Law enforcement agencies are always trying to be on the cutting edge of technology to assist in investigations and tracking suspects. The latest development is a cell site simulator, commonly known as “StingRay.” Other names associated with this technology include KingFish, IMSI catcher, triggerfish and digital analyzer. The StingRay typically is the size of a briefcase. The device mimics a carrier’s cellphone towers and forces all cellphones in the area to communicate with it as if it were the cellular tower. With this device, law enforcement can locate, interfere with, and intercept communications from cell phones and other wireless devices.
The information that is available from a cell site simulator is staggering. The device is hooked up to a laptop computer and law enforcement can use the information to determine the phone’s precise location using triangulation. Furthermore, these devices are capable of capturing the content of communications, such as voice calls and text messages. Since the device forces all wireless devices in the area to connect, the information intercepted includes that of unintended targets.
Despite the clear intrusion of privacy this device allows, law enforcement agencies do not need to get permission from the cellular carriers prior to utilizing the StingRay. More troubling is the fact that most law enforcement agencies are not obtaining a warrant. Furthermore, the agencies that do attempt to obtain a search warrant disguise the request using a modified pen register or trap-and-trace orders. Trial court’s that are not aware of this technology typically grant these orders not realizing the true intentions of law enforcement and the level of intrusion the order allows.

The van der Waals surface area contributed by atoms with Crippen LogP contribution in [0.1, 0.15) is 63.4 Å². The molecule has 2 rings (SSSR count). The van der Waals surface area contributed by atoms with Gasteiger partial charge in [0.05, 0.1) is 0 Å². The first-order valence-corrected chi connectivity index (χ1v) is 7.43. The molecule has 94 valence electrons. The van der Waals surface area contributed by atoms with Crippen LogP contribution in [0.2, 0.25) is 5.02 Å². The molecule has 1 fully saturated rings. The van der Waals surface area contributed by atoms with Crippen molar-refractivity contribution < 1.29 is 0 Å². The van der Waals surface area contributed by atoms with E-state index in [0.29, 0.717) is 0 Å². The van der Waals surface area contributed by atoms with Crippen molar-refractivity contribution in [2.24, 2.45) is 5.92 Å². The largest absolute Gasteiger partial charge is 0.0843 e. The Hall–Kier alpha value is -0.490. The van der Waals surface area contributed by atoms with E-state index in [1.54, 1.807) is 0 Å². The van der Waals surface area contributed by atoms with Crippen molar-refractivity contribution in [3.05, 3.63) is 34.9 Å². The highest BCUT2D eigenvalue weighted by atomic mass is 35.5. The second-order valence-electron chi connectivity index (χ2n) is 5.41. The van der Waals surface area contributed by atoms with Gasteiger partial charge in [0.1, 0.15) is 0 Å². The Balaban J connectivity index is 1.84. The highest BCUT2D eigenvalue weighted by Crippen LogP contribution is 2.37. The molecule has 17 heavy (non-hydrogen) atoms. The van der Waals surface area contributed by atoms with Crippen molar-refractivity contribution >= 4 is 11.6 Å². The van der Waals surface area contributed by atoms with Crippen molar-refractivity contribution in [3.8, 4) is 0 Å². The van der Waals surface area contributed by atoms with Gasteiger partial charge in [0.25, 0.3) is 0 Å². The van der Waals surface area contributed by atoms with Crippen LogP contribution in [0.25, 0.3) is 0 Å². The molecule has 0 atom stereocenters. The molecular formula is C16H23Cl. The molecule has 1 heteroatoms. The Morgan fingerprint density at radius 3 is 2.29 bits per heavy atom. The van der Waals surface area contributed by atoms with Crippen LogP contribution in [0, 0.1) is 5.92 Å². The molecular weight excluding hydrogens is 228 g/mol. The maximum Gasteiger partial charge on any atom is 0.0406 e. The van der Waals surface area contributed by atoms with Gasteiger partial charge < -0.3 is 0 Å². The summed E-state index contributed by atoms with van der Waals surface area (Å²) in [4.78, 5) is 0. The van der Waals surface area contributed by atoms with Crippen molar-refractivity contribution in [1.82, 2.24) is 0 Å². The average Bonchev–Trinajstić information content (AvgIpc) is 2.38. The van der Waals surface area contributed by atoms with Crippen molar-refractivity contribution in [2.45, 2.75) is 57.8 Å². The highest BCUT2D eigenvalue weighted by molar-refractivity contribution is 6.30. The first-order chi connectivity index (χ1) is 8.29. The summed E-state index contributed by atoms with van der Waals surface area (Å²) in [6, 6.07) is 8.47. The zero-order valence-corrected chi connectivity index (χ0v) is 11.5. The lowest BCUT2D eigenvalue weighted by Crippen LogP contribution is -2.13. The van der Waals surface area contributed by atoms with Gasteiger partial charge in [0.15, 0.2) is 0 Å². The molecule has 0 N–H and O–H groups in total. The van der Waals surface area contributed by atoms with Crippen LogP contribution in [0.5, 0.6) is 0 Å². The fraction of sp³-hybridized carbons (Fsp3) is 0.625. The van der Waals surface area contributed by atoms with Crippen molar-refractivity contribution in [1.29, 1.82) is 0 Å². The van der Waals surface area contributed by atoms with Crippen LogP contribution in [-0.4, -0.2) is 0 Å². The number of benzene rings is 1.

Law enforcement agencies are going through great lengths to protect these devices and their use. Typically police officers refuse to answer questions regarding the apparent use of the system claiming that the matter is one of national security or that they are prohibited from disclosing based upon a nondisclosure agreement that the manufacturers require. Prosecutors are also attempting to protect the information by dismissing charges or agreeing to a reduced charge when defense attorneys begin challenging the use of the StingRay.
To effectively attack the unconstitutional use of this technology, defense attorneys first need to be aware that this system exists and is commonly being used by law enforcement. Second, defense attorneys need to carefully review the discovery and look into how law enforcement obtained certain information. If such review raises a red flag for the attorney, depositions should be scheduled to closely analyze whether such device was used. If a defense attorney can identify that this technology was used, a good result for the client will likely follow.
SCOTT KING GROUP
Russell W. Brown, Jr.
Attorney At Law
Merrillville, IN 46410